Beryl tucked Arnold’s head under their arm after removing him from a muddy ditch as it growled, “If I wasn’t just a head right now I’d have thrown dignity to the wind and stormed away from you.”
“We’re in this together, Arnold.” Beryl said as he started the journey towards the cities gates. Amused, he added, “Besides, when have you ever had dignity?”
“Good point. Dignity is for people with pride anyways.” Arnold replied bitterly as Beryl carried him, unaware that Beryl was being nice by walking on two legs. “Where are we going?”
“We’re going to Tepic’s camp.” Beryl responded as he continued to pass the soggy fields that had been washed over with the runoff from the Fells. Last time he was here he had met Avariel and the urchins who had set him on his journey. “It should be safe there.”
“Tepic?” Arnold asked, sounding genuinely surprised, “The little fox boy who sells voles? You trust him?”
Beryl stopped his journey and stared down at the head with incredulity, “Of course I do! He was your friend too!”
“You should know that I don’t really have any friends,” Arnold replied bluntly. “I have a gaggle of moronic lemmings who I strive to keep from killing themselves.”
Beryl was shocked by Arnold’s words, though not because he had said them. Beryl knew that before Arnold had arrived in New Babbage, and for many months after, he had always thought as he spoke now. What was unexpected was that he seemed to have forgotten the friendships that he had started to gain just before his end, something he claimed he did remember.
This unwelcome revelation only halted the journey for a few moments before Beryl pressed onwards towards Tepics camp, which as he passed over the last hill was not what he had anticipated. The camp was larger, far grander than it ever had been in New Babbage. Dozens of tents and makeshift boxes had been fashioned into shelters outside the walls and he could clearly see the sign, hanging from only one nail, of the United Urchin Republic.
It would have been an impressive sight if there hadn’t been signs of clear neglect and abandonment. The tents and boxes looked as if they had been left to the elements. Tents had holes that were unmended and mildewing, and boxes had begun to rot away exposing blankets that had been abandoned. But there was something strange, some kind of strangely colored vines that were growing over everything in the camp. Even from this distance Beryl could see that there were red, blue, and even purple vines covering everything. Sometimes he thought he saw something small moving down there among the vines and tents.
“Oh yes, that looks perfectly safe!” Arnold shouted sarcastically. “I’d be happy to take a nap here and wake up hogtied in vines by hungry native voles!”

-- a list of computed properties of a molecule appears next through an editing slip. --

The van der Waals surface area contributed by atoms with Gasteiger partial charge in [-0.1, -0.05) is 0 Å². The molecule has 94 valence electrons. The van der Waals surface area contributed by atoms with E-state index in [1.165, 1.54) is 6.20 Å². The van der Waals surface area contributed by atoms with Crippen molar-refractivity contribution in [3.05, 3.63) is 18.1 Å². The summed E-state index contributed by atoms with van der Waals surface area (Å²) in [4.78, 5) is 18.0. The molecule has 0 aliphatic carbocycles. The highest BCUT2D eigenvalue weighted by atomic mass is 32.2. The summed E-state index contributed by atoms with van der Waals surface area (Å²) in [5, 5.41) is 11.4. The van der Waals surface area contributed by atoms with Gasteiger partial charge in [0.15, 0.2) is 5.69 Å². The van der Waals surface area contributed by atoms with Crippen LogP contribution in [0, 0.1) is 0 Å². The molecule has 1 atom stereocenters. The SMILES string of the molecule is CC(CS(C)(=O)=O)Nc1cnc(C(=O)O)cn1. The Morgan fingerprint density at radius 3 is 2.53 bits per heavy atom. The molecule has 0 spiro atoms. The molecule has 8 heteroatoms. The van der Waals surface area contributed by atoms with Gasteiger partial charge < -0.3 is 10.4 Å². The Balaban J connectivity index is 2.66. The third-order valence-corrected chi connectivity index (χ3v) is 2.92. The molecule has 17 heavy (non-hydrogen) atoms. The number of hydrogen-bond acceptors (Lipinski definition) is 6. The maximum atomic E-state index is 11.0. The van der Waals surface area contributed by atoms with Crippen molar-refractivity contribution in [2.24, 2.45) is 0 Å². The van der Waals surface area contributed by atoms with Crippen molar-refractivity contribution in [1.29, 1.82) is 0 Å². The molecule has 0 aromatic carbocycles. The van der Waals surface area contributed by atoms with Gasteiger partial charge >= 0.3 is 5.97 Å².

Beryl ignored him and increased their pace to a jog until they both arrived at the edge of the camp tired and hungry. Arnold had been right about the voles having taken over the camp. They even seemed to be armed with tiny little sticks, as if Tepic had trained them how to fight.
Beryl didn’t take pride in scattering them, but hunger and desperation to understand what had happened drove him. Once he had gotten through and taken a small snack he wanted nothing more than to find more, but he needed to find Tepic.
The smell of mildew and rot was stronger than anything else. He couldn’t find any trace of any urchin, let alone the friend he searched for. He walked among the tents, stepping over the many colored vines for several minutes. He didn’t want to risk touching them before he knew what they were, and this forced him to make a few jumps to his next secure foothold. Beryl eventually reached the back where Tepic made his home, but the fox boy was not there. Only his friend’s hat remained, abandoned next to its owners decaying home.
Beryl went to it and carefully put Arnolds head down in a clear spot between a large group of the vines and tried to get Tepic’s scent from it. It smelled so very weak now.
Beryl turned to Arnold’s head, which looked up at him from his position on the ground that was not covered in the vines. “Tepic wouldn’t have just left his hat here. Something’s gone wrong…maybe it has something to do with the vines…”
“These aren’t vines!” Arnold said and looked down intently at the growths that were coming out of the ground and going back in.. Beryl bent down to get a closer look at what had been growing over everything and sat up in surprise. The entire camp had been covered in wires that were growing out of the ground.
“What’s going on here?” Arnold asked, looking up at Beryl with undisguised suspicion.
“I don’t know,” Beryl admitted as he looked down at Tepic’s hat, and then put it on. “I suspect the only way we’ll find out is to find Tepic.”